The third and last category, significantly less prevalent in Europe and primarily found in predominantly Muslim countries like Indonesia, is the category which I refer to as post-menopausal.  In fact, after menopause, the same traditional requirement of modesty expected during youth and maturity of Muslim women no longer holds and it is exactly at this point that certain women choose to begin wearing the niqab.  This conversion, often sudden and described by those concerned as a demand of their rediscovered faith— a revival of sorts in addition to being a spiritual commitment falls into patterns of behavior ranging from coquetry to endeavoring to shroud one’s true age with mystery, thus maintaining an element of erotic magnetism.  Such women are generally very evasive concerning their true age. The first two categories are not devoid of this erotic dimension either: maintaining the mystique of an elusive, self-effacing beauty, one which is veiled and hence to be deserved and won as extraordinary.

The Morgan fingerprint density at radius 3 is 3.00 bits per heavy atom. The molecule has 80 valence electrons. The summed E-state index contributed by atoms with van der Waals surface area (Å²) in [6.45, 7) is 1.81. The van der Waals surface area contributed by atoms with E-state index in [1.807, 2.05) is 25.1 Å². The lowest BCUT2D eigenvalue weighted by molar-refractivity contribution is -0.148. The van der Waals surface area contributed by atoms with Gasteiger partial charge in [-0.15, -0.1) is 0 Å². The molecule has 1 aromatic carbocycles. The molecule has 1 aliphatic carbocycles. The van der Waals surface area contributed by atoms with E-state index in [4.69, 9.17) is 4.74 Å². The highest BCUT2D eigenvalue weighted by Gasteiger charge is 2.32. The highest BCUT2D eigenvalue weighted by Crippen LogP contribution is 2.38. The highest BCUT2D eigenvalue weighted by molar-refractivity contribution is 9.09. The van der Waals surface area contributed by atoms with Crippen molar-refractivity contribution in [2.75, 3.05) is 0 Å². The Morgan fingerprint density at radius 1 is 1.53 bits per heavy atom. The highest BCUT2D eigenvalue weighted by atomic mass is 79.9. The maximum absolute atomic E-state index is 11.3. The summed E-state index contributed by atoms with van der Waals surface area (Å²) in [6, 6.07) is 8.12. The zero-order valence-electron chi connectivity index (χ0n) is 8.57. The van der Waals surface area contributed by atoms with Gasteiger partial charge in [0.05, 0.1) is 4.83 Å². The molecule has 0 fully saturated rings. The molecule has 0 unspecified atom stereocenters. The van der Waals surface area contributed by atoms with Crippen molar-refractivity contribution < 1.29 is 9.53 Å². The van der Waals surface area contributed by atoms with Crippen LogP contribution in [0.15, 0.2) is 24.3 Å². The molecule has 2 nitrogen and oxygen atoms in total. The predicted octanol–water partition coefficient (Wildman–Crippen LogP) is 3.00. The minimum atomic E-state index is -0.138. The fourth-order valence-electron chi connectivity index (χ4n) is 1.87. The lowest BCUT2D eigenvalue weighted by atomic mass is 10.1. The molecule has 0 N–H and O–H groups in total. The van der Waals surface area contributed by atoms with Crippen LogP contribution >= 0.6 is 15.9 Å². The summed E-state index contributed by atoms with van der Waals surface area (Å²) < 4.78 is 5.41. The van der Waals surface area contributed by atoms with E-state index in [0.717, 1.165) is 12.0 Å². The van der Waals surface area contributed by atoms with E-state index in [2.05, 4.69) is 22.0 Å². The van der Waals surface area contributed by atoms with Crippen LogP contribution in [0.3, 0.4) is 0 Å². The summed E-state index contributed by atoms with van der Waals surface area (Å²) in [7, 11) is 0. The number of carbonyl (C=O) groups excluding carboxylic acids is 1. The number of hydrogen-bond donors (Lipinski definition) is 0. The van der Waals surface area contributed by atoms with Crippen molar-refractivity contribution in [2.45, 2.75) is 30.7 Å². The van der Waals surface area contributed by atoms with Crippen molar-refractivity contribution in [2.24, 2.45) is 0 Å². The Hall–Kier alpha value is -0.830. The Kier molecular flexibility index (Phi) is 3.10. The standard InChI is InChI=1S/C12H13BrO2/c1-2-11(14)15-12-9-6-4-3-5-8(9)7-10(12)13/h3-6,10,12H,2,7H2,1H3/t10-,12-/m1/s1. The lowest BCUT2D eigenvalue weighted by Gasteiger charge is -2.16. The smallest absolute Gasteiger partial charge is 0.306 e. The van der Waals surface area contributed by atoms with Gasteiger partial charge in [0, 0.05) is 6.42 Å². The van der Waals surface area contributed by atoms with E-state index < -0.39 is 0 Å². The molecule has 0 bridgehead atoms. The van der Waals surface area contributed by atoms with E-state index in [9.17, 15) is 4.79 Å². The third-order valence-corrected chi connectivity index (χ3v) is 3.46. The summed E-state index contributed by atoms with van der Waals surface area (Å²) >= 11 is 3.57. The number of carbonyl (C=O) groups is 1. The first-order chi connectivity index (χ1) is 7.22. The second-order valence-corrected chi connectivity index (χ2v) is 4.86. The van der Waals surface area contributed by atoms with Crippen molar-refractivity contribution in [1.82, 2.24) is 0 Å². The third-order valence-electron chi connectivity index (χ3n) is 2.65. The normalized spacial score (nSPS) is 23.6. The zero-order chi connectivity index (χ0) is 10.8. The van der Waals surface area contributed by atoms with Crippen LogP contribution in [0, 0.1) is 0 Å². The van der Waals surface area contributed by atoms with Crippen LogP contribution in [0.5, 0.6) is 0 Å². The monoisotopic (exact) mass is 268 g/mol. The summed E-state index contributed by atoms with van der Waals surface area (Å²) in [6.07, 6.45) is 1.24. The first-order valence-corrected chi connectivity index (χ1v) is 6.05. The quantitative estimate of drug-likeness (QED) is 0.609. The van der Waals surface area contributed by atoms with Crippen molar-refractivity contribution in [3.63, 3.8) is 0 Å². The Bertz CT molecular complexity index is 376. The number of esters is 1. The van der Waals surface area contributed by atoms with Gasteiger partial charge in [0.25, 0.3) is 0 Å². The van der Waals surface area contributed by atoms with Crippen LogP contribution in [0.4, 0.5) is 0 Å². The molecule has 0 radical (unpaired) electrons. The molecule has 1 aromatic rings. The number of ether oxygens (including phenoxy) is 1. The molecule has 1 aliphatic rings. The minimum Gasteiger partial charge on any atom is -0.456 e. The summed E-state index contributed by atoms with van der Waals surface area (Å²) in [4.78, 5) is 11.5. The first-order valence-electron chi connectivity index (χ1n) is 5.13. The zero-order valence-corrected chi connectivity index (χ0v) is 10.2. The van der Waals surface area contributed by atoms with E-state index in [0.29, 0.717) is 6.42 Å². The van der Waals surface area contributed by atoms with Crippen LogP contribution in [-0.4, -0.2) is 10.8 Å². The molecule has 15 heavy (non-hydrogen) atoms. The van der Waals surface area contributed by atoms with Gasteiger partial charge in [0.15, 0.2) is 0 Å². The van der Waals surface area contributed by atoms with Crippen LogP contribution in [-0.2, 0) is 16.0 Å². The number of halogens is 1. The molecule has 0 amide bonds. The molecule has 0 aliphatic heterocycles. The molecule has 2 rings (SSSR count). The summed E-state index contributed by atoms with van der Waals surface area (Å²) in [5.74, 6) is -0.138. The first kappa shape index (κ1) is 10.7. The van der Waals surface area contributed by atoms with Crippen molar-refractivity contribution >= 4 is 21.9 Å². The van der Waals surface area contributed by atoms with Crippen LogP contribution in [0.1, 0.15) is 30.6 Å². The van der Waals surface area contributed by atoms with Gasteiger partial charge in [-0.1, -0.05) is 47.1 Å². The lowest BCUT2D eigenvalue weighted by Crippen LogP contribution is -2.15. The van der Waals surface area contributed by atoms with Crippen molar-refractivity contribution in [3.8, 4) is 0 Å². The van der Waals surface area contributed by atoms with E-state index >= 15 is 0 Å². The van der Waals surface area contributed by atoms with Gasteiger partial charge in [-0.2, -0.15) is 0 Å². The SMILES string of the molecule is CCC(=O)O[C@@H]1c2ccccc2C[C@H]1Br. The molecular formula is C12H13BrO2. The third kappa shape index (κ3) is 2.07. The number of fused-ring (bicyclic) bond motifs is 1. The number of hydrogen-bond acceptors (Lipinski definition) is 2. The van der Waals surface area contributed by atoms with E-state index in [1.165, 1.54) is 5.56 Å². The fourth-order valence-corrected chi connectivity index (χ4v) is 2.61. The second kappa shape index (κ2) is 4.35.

Most European women who have decided to don the niqab do not enounce such amenities as going to the cinema or dining out in a restaurant.  They tend to wish to be seen as believers who are both modern and ascetic – trendy followers of a strict, demanding path. If they had not been of Pakistani, North African or sub-Saharan origin, they might have chosen to turn Gothic, neo-Buddhist, neo-Hindu, vegan, join a New Age group, dye their hair bright yellow or meditate ten hours a day and recite mantras.  For these women, the status of Islam was initially both something very close because of nostalgia for cultural roots, yet inaccessible because of lost cultural roots. Hence it is desirable and mysterious, while at the same time remaining, of course, off limits and provocative.